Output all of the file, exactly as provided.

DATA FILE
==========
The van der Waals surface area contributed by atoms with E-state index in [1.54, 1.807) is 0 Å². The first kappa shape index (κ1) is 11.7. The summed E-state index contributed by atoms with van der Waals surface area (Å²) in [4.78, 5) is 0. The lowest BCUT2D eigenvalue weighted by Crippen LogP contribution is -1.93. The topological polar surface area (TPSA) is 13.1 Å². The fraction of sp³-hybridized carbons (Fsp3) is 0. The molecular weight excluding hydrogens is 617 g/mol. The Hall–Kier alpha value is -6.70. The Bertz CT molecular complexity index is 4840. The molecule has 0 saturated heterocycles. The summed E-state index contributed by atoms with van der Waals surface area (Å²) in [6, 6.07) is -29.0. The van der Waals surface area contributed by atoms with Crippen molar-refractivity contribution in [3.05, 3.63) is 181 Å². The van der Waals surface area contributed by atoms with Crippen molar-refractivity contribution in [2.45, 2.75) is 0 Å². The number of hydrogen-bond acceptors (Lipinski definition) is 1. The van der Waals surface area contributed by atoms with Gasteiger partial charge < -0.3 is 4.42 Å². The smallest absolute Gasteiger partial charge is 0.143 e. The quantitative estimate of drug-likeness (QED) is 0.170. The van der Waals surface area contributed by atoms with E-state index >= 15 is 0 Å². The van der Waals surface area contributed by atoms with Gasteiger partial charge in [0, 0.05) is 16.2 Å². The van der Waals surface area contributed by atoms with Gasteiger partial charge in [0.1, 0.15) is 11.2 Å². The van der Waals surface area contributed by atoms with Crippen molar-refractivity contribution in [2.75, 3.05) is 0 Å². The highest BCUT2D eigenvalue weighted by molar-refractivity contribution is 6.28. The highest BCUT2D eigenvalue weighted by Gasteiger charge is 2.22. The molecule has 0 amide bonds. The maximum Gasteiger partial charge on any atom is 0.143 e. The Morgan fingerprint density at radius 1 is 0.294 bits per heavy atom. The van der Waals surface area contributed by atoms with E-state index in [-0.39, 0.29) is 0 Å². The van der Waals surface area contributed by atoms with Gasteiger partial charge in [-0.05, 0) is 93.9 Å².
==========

The van der Waals surface area contributed by atoms with E-state index in [1.54, 1.807) is 0 Å². The first kappa shape index (κ1) is 11.7. The summed E-state index contributed by atoms with van der Waals surface area (Å²) in [4.78, 5) is 0. The lowest BCUT2D eigenvalue weighted by Crippen LogP contribution is -1.93. The topological polar surface area (TPSA) is 13.1 Å². The fraction of sp³-hybridized carbons (Fsp3) is 0. The molecular weight excluding hydrogens is 617 g/mol. The Hall–Kier alpha value is -6.70. The Bertz CT molecular complexity index is 4840. The molecule has 0 saturated heterocycles. The summed E-state index contributed by atoms with van der Waals surface area (Å²) in [6, 6.07) is -29.0. The van der Waals surface area contributed by atoms with Crippen molar-refractivity contribution in [3.05, 3.63) is 181 Å². The van der Waals surface area contributed by atoms with Crippen molar-refractivity contribution in [2.45, 2.75) is 0 Å². The number of hydrogen-bond acceptors (Lipinski definition) is 1. The van der Waals surface area contributed by atoms with Gasteiger partial charge < -0.3 is 4.42 Å². The smallest absolute Gasteiger partial charge is 0.143 e. The quantitative estimate of drug-likeness (QED) is 0.170. The van der Waals surface area contributed by atoms with E-state index >= 15 is 0 Å². The van der Waals surface area contributed by atoms with Gasteiger partial charge in [0, 0.05) is 16.2 Å². The van der Waals surface area contributed by atoms with Gasteiger partial charge in [0.1, 0.15) is 11.2 Å². The van der Waals surface area contributed by atoms with Crippen molar-refractivity contribution in [2.75, 3.05) is 0 Å². The highest BCUT2D eigenvalue weighted by molar-refractivity contribution is 6.28. The highest BCUT2D eigenvalue weighted by Gasteiger charge is 2.22. The molecule has 0 amide bonds. The maximum Gasteiger partial charge on any atom is 0.143 e. The Morgan fingerprint density at radius 1 is 0.294 bits per heavy atom. The van der Waals surface area contributed by atoms with E-state index in [-0.39, 0.29) is 0 Å². The van der Waals surface area contributed by atoms with Gasteiger partial charge in [-0.05, 0) is 93.9 Å².